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Music Reviews
12:03 pm
Fri June 21, 2013

On 'Yeezus,' Kanye West Sounds Strikingly Self-Aware

Yeezus is Kanye West's seventh studio album.
Guillaume Baptiste Getty Images

Originally published on Fri June 21, 2013 2:28 pm

Kanye West is having some serious fun with us on his new album, Yeezus, starting with the title; it's a play on his nickname, Yeezy, and his penchant for placing himself just this side of the Son of God in terms of cultural importance. That's just the first clue as to how assiduously aggressive and transgressive West wants to be on this album.

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Law
11:46 am
Fri June 21, 2013

Who Will Care For 'Baby Veronica?'

Originally published on Fri June 21, 2013 2:03 pm

Transcript

CELESTE HEADLEE, HOST:

Now we turn to the Supreme Court. The country is waiting on several rulings, important cases dealing with affirmative action, voting rights, and same-sex marriage. But there are other pending cases with lower profiles that still carry really profound implications for the country.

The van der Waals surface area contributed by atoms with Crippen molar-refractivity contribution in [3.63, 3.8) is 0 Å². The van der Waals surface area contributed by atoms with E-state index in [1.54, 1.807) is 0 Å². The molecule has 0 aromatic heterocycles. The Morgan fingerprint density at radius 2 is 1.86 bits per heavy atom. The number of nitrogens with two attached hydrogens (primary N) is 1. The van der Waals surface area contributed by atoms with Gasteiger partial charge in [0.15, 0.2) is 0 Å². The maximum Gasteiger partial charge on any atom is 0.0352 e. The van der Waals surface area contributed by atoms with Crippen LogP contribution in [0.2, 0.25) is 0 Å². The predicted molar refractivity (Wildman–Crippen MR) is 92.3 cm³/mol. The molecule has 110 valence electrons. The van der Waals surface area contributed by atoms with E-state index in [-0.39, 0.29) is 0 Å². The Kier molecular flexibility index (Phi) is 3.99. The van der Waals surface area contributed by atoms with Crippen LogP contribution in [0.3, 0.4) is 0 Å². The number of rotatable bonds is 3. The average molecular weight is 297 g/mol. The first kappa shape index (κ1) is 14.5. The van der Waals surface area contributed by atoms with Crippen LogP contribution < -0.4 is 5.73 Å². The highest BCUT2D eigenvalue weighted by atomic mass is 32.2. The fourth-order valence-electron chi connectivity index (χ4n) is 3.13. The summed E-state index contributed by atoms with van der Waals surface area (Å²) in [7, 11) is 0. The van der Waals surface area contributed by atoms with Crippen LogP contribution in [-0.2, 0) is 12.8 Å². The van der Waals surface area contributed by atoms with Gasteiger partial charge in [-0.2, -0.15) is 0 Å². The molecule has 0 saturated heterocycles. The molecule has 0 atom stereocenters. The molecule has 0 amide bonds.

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Barbershop
11:46 am
Fri June 21, 2013

Humble Pie And Doughnut Burgers In The Barbershop

Originally published on Fri June 21, 2013 2:03 pm

Transcript

CELESTE HEADLEE, HOST:

I'm Celeste Headlee and this is TELL ME MORE from NPR News. Michelle Martin is away today. And it's time, yet again, for our weekly visit to the barbershop. The guys are going to talk about what's in the news, what's on their minds.

Sitting in the chairs for a shape-up this week - writer and culture critic Jimi Izrael, contributing editor for The Root, Corey Dade. Arsalan Iftikhar - he's senior editor of the Islamic Monthly and founder of TheMuslimGuy.com. They're all here in D.C. with me. How're you guys doing?

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Health
11:46 am
Fri June 21, 2013

Obesity Is A 'Disease.' Now What?

Originally published on Fri June 21, 2013 2:03 pm

Transcript

CELESTE HEADLEE, HOST: